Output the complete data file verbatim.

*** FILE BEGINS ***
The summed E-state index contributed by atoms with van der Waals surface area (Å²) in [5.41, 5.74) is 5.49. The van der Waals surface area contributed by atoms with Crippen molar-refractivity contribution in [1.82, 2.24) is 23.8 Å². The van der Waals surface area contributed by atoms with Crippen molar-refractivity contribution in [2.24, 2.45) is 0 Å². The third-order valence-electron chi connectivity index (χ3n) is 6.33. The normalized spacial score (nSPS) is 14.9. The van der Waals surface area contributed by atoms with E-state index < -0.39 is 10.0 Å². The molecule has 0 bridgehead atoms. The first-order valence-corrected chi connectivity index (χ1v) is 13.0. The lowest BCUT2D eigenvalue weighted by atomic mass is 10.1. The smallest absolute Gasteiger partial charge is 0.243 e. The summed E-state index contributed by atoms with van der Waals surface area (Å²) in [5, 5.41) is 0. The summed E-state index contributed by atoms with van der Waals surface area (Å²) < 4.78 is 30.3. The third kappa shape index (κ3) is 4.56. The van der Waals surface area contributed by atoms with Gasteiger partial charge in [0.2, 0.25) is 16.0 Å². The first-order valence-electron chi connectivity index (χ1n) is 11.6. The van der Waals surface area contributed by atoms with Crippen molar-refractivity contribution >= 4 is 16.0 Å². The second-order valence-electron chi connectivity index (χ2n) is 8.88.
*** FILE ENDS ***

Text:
The summed E-state index contributed by atoms with van der Waals surface area (Å²) in [5.41, 5.74) is 5.49. The van der Waals surface area contributed by atoms with Crippen molar-refractivity contribution in [1.82, 2.24) is 23.8 Å². The van der Waals surface area contributed by atoms with Crippen molar-refractivity contribution in [2.24, 2.45) is 0 Å². The third-order valence-electron chi connectivity index (χ3n) is 6.33. The normalized spacial score (nSPS) is 14.9. The van der Waals surface area contributed by atoms with E-state index < -0.39 is 10.0 Å². The molecule has 0 bridgehead atoms. The first-order valence-corrected chi connectivity index (χ1v) is 13.0. The lowest BCUT2D eigenvalue weighted by atomic mass is 10.1. The smallest absolute Gasteiger partial charge is 0.243 e. The summed E-state index contributed by atoms with van der Waals surface area (Å²) in [5, 5.41) is 0. The summed E-state index contributed by atoms with van der Waals surface area (Å²) < 4.78 is 30.3. The third kappa shape index (κ3) is 4.56. The van der Waals surface area contributed by atoms with Gasteiger partial charge in [0.2, 0.25) is 16.0 Å². The first-order valence-electron chi connectivity index (χ1n) is 11.6. The van der Waals surface area contributed by atoms with Crippen molar-refractivity contribution >= 4 is 16.0 Å². The second-order valence-electron chi connectivity index (χ2n) is 8.88.